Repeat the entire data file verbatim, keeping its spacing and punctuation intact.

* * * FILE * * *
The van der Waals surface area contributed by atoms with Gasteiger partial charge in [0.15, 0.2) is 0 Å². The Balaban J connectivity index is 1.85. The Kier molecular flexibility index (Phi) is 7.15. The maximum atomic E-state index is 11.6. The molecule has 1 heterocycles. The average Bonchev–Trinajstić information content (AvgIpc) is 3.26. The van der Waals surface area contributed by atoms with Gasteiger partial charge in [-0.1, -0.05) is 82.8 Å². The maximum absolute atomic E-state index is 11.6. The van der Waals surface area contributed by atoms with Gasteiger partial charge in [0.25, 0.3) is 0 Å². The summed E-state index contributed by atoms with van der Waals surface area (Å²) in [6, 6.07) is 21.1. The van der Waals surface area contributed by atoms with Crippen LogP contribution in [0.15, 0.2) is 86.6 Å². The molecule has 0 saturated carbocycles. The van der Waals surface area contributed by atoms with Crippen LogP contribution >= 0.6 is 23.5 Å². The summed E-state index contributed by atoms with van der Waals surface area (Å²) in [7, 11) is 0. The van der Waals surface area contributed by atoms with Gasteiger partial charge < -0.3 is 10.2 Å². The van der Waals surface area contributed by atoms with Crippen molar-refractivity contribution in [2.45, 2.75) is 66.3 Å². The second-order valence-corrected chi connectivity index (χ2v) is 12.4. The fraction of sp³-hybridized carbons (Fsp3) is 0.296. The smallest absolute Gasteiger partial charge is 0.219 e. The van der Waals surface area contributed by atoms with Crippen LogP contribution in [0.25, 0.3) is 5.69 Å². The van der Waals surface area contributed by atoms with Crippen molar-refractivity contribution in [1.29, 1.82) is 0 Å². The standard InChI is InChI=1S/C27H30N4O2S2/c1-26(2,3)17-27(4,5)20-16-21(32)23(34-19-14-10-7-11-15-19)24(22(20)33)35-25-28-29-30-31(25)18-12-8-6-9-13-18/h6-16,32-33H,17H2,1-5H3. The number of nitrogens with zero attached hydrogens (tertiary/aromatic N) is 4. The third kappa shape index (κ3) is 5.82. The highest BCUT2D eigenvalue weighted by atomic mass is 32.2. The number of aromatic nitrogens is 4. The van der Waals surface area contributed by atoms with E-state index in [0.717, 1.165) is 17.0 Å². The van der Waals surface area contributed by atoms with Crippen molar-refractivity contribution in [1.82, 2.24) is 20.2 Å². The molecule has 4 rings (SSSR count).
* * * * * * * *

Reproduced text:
The van der Waals surface area contributed by atoms with Gasteiger partial charge in [0.15, 0.2) is 0 Å². The Balaban J connectivity index is 1.85. The Kier molecular flexibility index (Phi) is 7.15. The maximum atomic E-state index is 11.6. The molecule has 1 heterocycles. The average Bonchev–Trinajstić information content (AvgIpc) is 3.26. The van der Waals surface area contributed by atoms with Gasteiger partial charge in [-0.1, -0.05) is 82.8 Å². The maximum absolute atomic E-state index is 11.6. The van der Waals surface area contributed by atoms with Gasteiger partial charge in [0.25, 0.3) is 0 Å². The summed E-state index contributed by atoms with van der Waals surface area (Å²) in [6, 6.07) is 21.1. The van der Waals surface area contributed by atoms with Crippen LogP contribution in [0.15, 0.2) is 86.6 Å². The molecule has 0 saturated carbocycles. The van der Waals surface area contributed by atoms with Crippen LogP contribution >= 0.6 is 23.5 Å². The summed E-state index contributed by atoms with van der Waals surface area (Å²) in [7, 11) is 0. The van der Waals surface area contributed by atoms with Gasteiger partial charge < -0.3 is 10.2 Å². The van der Waals surface area contributed by atoms with Crippen molar-refractivity contribution in [2.45, 2.75) is 66.3 Å². The second-order valence-corrected chi connectivity index (χ2v) is 12.4. The fraction of sp³-hybridized carbons (Fsp3) is 0.296. The smallest absolute Gasteiger partial charge is 0.219 e. The van der Waals surface area contributed by atoms with Crippen LogP contribution in [0.25, 0.3) is 5.69 Å². The van der Waals surface area contributed by atoms with Crippen molar-refractivity contribution in [1.29, 1.82) is 0 Å². The standard InChI is InChI=1S/C27H30N4O2S2/c1-26(2,3)17-27(4,5)20-16-21(32)23(34-19-14-10-7-11-15-19)24(22(20)33)35-25-28-29-30-31(25)18-12-8-6-9-13-18/h6-16,32-33H,17H2,1-5H3. The number of nitrogens with zero attached hydrogens (tertiary/aromatic N) is 4. The third kappa shape index (κ3) is 5.82. The highest BCUT2D eigenvalue weighted by atomic mass is 32.2. The number of aromatic nitrogens is 4. The van der Waals surface area contributed by atoms with E-state index in [0.717, 1.165) is 17.0 Å². The van der Waals surface area contributed by atoms with Crippen molar-refractivity contribution in [1.82, 2.24) is 20.2 Å². The molecule has 4 rings (SSSR count).